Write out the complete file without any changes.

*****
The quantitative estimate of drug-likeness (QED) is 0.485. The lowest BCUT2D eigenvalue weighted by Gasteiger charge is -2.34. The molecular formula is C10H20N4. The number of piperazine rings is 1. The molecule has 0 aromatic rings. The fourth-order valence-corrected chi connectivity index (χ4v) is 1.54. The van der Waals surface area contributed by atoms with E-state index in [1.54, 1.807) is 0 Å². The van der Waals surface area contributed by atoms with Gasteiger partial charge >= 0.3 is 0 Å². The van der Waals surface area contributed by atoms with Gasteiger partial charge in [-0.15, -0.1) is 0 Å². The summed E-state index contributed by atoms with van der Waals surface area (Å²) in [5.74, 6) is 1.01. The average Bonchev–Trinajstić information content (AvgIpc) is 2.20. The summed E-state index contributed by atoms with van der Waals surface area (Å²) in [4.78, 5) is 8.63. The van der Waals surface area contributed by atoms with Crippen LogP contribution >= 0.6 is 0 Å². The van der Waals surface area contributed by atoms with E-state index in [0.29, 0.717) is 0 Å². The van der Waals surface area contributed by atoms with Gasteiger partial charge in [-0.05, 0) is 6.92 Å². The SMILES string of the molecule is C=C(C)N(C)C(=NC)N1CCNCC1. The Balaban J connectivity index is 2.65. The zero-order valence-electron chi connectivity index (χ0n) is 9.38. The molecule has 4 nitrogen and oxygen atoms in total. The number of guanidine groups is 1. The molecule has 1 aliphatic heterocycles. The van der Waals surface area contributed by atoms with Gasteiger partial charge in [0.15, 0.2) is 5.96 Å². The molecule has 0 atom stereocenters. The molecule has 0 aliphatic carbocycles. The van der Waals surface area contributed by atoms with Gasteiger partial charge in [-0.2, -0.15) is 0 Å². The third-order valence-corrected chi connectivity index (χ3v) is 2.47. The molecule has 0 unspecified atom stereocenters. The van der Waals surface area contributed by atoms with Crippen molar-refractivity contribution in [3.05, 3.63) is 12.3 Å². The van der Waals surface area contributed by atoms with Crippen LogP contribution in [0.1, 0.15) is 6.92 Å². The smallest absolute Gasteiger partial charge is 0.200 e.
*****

The quantitative estimate of drug-likeness (QED) is 0.485. The lowest BCUT2D eigenvalue weighted by Gasteiger charge is -2.34. The molecular formula is C10H20N4. The number of piperazine rings is 1. The molecule has 0 aromatic rings. The fourth-order valence-corrected chi connectivity index (χ4v) is 1.54. The van der Waals surface area contributed by atoms with E-state index in [1.54, 1.807) is 0 Å². The van der Waals surface area contributed by atoms with Gasteiger partial charge >= 0.3 is 0 Å². The van der Waals surface area contributed by atoms with Gasteiger partial charge in [-0.15, -0.1) is 0 Å². The summed E-state index contributed by atoms with van der Waals surface area (Å²) in [5.74, 6) is 1.01. The average Bonchev–Trinajstić information content (AvgIpc) is 2.20. The summed E-state index contributed by atoms with van der Waals surface area (Å²) in [4.78, 5) is 8.63. The van der Waals surface area contributed by atoms with Crippen LogP contribution >= 0.6 is 0 Å². The van der Waals surface area contributed by atoms with E-state index in [0.29, 0.717) is 0 Å². The van der Waals surface area contributed by atoms with Gasteiger partial charge in [-0.05, 0) is 6.92 Å². The SMILES string of the molecule is C=C(C)N(C)C(=NC)N1CCNCC1. The Balaban J connectivity index is 2.65. The zero-order valence-electron chi connectivity index (χ0n) is 9.38. The molecule has 4 nitrogen and oxygen atoms in total. The number of guanidine groups is 1. The molecule has 1 aliphatic heterocycles. The van der Waals surface area contributed by atoms with Gasteiger partial charge in [0.15, 0.2) is 5.96 Å². The molecule has 0 atom stereocenters. The molecule has 0 aliphatic carbocycles. The van der Waals surface area contributed by atoms with Gasteiger partial charge in [-0.2, -0.15) is 0 Å². The third-order valence-corrected chi connectivity index (χ3v) is 2.47. The molecule has 0 unspecified atom stereocenters. The van der Waals surface area contributed by atoms with Crippen molar-refractivity contribution in [3.05, 3.63) is 12.3 Å². The van der Waals surface area contributed by atoms with Crippen LogP contribution in [0.1, 0.15) is 6.92 Å². The smallest absolute Gasteiger partial charge is 0.200 e.